The drink first entered the history books in the early 1600s through the Jesuit priests who built missions in the Atlantic rainforests among the rivers of Paraguay, Paraná, and Uruguay. In the beginning, they banned the drink, and only 20 years later realized that the Guaraní work ethic improved considerably after drinking the yerba.
Thus began more than a century of yerba mate cultivation, its promotion, and exploitation. The Jesuits closely studied the Guarani, learned their language, and protected them from their enemies and Portuguese slave traders. They were less concerned with the extraction of silver and gold and more with inculcating them with Christian values. The Jesuits took advantage of the yerba mate to convert the natives, but perhaps it’s the yerba mate that converted the Jesuits.
By the end of the 1700s, the Jesuits had built a forest utopia in a place where slavery or annihilation was normal, a feat that without the yerba mate would have been nearly impossible. In these missions, the trees flourished and bundles of mate soon became the currency of the Jesuits. Demand for the tea grew across the colonial empires of Spain and Portugal thanks to its ability to rejuvenate body and mind. As a result, the Jesuits’ power and influence increased, and the population of 30 Jesuit-led missions reached 170,000 people before the priests were banished from the region in 1767.
The yerba and the rivers all played major roles in the ensuing conflicts of the 1800s, Brazil, Uruguay, Paraguay and Argentina jockeyed for the red-soil territory, knowing that he who controlled the yerba, controlled the rivers, and he who controlled the rivers, levied taxes. A culture of contraband and smuggling arose, yet another example of the rippling effects of yerba mate on the region and local culture.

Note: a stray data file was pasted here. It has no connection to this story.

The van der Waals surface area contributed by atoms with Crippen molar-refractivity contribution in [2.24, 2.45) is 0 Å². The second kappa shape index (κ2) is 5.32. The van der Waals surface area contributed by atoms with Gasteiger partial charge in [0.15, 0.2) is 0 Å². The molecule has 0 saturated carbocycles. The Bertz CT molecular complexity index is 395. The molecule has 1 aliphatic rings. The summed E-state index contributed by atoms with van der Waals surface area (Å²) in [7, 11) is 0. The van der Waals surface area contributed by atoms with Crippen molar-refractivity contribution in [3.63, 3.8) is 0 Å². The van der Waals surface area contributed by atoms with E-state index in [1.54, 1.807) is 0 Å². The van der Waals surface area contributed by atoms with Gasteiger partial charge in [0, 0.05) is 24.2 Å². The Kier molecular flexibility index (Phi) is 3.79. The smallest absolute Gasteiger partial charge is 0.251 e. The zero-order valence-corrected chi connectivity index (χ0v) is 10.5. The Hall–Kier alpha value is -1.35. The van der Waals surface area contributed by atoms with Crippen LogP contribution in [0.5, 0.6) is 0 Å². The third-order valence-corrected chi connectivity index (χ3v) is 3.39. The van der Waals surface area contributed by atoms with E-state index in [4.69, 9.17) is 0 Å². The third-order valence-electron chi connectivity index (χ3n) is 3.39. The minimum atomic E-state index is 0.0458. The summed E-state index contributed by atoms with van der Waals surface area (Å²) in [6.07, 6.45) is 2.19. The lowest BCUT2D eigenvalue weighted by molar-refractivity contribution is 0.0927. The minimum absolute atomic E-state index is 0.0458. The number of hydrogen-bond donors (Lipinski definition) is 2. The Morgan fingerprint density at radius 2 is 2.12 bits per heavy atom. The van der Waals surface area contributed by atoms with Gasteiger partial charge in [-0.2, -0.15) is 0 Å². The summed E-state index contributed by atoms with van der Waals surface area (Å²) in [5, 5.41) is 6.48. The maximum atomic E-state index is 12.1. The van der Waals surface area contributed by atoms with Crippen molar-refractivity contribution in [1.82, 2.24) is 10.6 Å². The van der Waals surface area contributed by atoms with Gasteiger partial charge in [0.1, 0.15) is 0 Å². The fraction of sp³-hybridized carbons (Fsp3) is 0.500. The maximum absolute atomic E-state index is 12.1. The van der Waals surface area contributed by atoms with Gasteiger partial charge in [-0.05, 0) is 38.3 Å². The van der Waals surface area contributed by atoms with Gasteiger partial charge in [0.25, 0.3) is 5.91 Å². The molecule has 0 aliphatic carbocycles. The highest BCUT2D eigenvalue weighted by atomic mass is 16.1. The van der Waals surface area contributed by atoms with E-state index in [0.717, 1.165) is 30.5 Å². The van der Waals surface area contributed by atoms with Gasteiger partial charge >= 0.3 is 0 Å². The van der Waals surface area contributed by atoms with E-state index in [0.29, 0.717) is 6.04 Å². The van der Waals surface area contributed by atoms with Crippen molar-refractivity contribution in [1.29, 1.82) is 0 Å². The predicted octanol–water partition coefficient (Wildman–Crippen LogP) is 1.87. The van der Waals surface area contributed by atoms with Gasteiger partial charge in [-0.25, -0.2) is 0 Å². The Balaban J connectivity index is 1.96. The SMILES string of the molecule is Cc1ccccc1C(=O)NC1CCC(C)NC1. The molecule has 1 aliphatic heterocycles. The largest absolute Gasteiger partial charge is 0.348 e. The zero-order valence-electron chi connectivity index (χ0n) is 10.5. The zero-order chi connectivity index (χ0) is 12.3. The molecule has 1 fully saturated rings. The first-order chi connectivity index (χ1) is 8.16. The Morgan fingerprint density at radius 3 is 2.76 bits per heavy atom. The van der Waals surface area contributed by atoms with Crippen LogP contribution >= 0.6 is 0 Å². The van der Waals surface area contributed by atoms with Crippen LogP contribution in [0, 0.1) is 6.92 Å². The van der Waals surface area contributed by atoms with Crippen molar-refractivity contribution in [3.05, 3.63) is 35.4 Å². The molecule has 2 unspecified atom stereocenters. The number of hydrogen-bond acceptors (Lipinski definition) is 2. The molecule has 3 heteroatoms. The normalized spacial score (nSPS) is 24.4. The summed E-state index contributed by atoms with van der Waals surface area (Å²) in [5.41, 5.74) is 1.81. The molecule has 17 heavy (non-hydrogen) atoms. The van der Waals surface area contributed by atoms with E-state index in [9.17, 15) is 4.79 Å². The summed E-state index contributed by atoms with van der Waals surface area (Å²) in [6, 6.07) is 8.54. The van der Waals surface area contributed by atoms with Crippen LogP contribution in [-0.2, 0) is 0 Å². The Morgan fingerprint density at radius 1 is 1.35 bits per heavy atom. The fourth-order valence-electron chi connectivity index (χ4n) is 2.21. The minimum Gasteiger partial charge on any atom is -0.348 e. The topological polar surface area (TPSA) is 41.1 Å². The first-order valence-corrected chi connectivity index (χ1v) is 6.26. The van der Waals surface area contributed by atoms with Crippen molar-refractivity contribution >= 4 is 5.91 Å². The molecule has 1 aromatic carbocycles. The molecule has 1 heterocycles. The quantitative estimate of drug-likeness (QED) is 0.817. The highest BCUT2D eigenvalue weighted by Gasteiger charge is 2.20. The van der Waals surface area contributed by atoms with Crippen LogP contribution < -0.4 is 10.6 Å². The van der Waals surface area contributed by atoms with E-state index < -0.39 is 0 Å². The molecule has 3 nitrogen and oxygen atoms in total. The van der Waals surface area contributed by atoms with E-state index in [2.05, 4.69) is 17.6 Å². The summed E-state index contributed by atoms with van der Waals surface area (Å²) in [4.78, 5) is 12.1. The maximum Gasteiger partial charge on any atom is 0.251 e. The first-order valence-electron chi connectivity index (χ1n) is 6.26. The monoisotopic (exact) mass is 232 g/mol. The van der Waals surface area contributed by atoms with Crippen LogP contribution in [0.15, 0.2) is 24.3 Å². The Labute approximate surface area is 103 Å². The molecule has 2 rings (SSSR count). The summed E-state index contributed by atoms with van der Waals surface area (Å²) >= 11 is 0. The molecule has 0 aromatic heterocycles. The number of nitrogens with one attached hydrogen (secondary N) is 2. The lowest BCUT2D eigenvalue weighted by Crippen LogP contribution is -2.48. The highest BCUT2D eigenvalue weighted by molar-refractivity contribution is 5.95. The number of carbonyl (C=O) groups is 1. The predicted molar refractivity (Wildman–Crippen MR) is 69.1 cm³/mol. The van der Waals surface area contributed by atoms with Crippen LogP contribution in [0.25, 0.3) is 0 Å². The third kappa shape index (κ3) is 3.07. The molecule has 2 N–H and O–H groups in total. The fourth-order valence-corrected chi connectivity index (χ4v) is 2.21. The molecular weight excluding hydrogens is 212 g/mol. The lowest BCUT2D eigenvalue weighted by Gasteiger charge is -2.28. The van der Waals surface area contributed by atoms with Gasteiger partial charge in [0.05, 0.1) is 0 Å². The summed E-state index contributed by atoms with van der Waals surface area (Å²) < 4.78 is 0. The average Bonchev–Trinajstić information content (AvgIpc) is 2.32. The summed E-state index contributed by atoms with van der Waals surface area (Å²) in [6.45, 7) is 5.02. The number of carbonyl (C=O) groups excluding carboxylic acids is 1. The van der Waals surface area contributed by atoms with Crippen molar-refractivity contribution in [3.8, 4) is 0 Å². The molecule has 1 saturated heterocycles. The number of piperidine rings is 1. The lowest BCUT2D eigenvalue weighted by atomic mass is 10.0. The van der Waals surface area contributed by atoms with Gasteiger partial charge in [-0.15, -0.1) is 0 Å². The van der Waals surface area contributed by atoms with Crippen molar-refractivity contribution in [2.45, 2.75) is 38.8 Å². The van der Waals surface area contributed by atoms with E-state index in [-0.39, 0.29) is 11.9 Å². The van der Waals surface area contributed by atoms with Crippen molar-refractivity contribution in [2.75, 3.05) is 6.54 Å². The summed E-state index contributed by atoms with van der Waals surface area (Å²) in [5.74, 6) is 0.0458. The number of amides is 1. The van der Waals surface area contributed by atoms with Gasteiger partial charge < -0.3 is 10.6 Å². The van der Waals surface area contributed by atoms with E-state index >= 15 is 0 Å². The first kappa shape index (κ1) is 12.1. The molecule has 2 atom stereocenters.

Today, the influence of yerba mate extends much further than just around the Paraná river: from the glaciers of the Patagonia to the deserts of Arabia, mate is the drink of choice. Yerba mate is a go-to energy drink in German discoteks, and sprouts followers every time Leo Messi is photographed with a mate in his hand. It reached me in 2007 through the mountain culture of the Andes, where I shared my first mates with Chilean climbers and mountaineers. Nothing beats mate at the crag or after a day of snowboarding.
When I end up on my deserted island with too much peanut butter, I’ll look back and wish I had a yerba mate. Since driving the Ruta de la Yerba Mate, I have noticed the yerba has slowly converted Ignacia, so she can bring yerba mate onto the island, because yerba mate is best when you share it.
(Copyright by and used with permission from Nicholas Parkinson. Published originally here.)
About Nico and Ignacia
My wife and I work as communications specialists with over 10 years of experience in the development aid sector. Together, we bring journalism, photography, and graphic design to a wider audience to tell and document stories of transformation.
We also develop and implement public relations and branding strategies, research and document best practices and successes, and design and disseminate marketing material to build the recognition of a variety of development projects.
- Writing & editing
- Interviewing & research
- Public relations management
- Writing workshop facilitation
- Training manual development
- Extensive experience in Latin America and East Africa
- Fluency in multiple languages
We have experience with USAID projects and I most recently worked as the communications manager on USAID’s flagship Land Tenure program in Colombia.